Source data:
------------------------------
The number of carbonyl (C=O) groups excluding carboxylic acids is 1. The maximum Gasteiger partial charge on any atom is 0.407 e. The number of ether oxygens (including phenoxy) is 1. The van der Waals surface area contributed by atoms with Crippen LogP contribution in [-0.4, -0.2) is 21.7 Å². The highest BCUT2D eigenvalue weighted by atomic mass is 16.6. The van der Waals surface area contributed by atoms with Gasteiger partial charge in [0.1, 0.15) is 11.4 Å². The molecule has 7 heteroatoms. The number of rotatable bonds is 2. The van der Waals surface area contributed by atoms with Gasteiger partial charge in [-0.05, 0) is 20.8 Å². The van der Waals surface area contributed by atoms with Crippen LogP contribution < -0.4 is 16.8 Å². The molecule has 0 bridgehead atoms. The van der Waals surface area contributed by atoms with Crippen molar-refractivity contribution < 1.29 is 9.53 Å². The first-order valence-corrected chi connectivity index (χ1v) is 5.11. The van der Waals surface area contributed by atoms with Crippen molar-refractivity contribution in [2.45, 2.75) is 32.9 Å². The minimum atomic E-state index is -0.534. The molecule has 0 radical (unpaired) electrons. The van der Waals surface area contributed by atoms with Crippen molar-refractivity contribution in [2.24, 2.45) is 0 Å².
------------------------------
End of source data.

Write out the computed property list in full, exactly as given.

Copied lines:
The number of carbonyl (C=O) groups excluding carboxylic acids is 1. The maximum Gasteiger partial charge on any atom is 0.407 e. The number of ether oxygens (including phenoxy) is 1. The van der Waals surface area contributed by atoms with Crippen LogP contribution in [-0.4, -0.2) is 21.7 Å². The highest BCUT2D eigenvalue weighted by atomic mass is 16.6. The van der Waals surface area contributed by atoms with Gasteiger partial charge in [0.1, 0.15) is 11.4 Å². The molecule has 7 heteroatoms. The number of rotatable bonds is 2. The van der Waals surface area contributed by atoms with Gasteiger partial charge in [-0.05, 0) is 20.8 Å². The van der Waals surface area contributed by atoms with Crippen LogP contribution < -0.4 is 16.8 Å². The molecule has 0 bridgehead atoms. The van der Waals surface area contributed by atoms with Crippen molar-refractivity contribution < 1.29 is 9.53 Å². The first-order valence-corrected chi connectivity index (χ1v) is 5.11. The van der Waals surface area contributed by atoms with Crippen molar-refractivity contribution in [2.45, 2.75) is 32.9 Å². The minimum atomic E-state index is -0.534. The molecule has 0 radical (unpaired) electrons. The van der Waals surface area contributed by atoms with Crippen molar-refractivity contribution in [2.24, 2.45) is 0 Å².